As well as curbing glucose spikes, research shows adding apple cider vinegar before meals leads to reduced visceral fat and lower cholesterol, thanks to its natural antioxidants, and it has a natural probiotic effect that can support the gut and immune system (via the fermented apples). When shopping for apple cider vinegar, make sure it contains “the mother” – a thick, gelatinous layer, or “bits” that give it a cloudy appearance – made of gut-friendly bacteria.

“Apple cider vinegar may be the most popular but all kinds of vinegar have acetic acid, so they can all help flatten our glucose curves, from wine vinegar and rice vinegar to coconut vinegar,” Inchauspé says, adding that it’s best to avoid syrupy vinegar such as balsamic glaze or vinaigrettes with added sugars.

Crunch before you munch

Raw salad vegetables on white plate against beige background

Bringing back the humble vegetable starter will help top up your fibre levels. “Fibre fuels the good bacteria in our gut, strengthens our microbiome, lowers cholesterol and makes everything run smoothly,” says Inchauspé, who recommends eating vegetables before every meal to get fibre into your system early. The scientific theory is that fibre at the start of a meal arrives first, making its way to the walls of the intestines and acting as a mesh to slow down the absorption of glucose molecules that will arrive later in the meal from starches and sugars.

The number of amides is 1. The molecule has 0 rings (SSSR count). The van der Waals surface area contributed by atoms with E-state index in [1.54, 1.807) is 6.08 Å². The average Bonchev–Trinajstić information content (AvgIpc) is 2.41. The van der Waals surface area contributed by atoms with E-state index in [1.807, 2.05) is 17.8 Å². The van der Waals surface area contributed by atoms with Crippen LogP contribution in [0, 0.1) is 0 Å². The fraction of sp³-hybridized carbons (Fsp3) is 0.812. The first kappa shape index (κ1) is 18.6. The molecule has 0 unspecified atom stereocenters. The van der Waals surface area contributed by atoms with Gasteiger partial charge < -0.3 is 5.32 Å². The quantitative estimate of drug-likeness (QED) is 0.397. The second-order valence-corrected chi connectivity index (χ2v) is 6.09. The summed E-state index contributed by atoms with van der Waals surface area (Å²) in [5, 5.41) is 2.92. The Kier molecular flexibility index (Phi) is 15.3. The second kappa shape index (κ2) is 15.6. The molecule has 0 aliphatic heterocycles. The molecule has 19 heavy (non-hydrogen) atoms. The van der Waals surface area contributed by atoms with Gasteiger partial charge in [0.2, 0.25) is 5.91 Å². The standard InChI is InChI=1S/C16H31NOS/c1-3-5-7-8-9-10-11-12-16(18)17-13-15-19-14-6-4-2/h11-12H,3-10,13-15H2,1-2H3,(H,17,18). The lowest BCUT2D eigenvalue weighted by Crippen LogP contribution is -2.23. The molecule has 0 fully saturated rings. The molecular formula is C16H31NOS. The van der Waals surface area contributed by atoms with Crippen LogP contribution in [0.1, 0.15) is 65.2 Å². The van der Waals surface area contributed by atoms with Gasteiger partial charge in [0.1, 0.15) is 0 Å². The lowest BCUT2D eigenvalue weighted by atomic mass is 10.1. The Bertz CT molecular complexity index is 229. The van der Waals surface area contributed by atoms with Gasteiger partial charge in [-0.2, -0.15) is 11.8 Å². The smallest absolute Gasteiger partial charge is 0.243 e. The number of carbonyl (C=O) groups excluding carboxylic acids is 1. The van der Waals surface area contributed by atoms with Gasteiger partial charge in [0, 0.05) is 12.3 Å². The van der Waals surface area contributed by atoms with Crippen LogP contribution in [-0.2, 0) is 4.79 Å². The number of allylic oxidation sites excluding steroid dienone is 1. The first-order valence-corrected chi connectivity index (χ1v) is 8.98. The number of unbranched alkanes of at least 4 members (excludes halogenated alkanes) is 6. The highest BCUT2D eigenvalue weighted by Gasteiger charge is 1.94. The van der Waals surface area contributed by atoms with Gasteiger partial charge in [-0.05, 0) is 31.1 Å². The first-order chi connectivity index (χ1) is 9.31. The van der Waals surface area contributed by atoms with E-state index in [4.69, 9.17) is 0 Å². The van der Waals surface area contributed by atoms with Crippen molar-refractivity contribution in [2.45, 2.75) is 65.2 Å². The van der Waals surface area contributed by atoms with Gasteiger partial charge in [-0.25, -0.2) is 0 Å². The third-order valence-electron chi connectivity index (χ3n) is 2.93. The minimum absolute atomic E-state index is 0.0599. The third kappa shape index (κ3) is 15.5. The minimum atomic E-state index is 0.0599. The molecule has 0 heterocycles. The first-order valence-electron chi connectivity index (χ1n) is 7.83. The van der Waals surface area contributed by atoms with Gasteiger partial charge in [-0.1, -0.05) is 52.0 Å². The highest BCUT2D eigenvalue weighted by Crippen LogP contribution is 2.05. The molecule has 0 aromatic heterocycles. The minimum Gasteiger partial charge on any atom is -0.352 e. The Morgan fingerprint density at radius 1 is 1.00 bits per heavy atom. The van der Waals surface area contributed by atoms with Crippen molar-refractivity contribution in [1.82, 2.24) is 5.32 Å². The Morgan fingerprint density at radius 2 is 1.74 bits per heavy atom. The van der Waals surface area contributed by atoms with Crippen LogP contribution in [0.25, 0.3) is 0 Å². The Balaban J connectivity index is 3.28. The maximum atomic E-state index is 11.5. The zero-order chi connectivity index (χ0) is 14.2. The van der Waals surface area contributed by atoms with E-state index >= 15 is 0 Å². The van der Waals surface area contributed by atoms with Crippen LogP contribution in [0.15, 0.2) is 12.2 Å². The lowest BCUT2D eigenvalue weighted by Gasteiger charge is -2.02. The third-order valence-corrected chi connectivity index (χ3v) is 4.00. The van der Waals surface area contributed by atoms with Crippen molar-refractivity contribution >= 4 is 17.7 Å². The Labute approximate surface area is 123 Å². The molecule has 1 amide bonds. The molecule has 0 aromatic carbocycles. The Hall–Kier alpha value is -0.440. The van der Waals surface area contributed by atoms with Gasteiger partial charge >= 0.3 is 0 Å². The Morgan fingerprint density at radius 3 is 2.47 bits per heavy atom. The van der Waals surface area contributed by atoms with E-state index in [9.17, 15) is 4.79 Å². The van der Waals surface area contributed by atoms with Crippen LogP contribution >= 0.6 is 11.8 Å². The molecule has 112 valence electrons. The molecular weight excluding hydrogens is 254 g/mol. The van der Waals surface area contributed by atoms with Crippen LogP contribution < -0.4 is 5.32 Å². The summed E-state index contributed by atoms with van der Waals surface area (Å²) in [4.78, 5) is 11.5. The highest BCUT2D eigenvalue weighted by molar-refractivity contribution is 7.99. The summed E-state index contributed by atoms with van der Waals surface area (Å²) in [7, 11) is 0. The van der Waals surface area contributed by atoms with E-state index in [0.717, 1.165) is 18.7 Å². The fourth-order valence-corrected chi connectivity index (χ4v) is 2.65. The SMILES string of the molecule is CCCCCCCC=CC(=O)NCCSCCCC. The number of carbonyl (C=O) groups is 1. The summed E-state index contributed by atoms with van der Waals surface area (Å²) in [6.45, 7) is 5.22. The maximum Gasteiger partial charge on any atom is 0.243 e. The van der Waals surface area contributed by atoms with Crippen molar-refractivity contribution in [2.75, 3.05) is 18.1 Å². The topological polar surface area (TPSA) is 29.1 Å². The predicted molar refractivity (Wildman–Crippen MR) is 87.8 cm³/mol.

“This isn’t groundbreaking. We’ve just lost touch with these traditional habits,” Inchauspé adds, suggesting a healthy, vegetable-based starter of crudites – raw vegetable sticks of carrot, cucumber, baby corn or peppers, with hummus or guacamole as optional protein and fat – or antipasti, such as olives.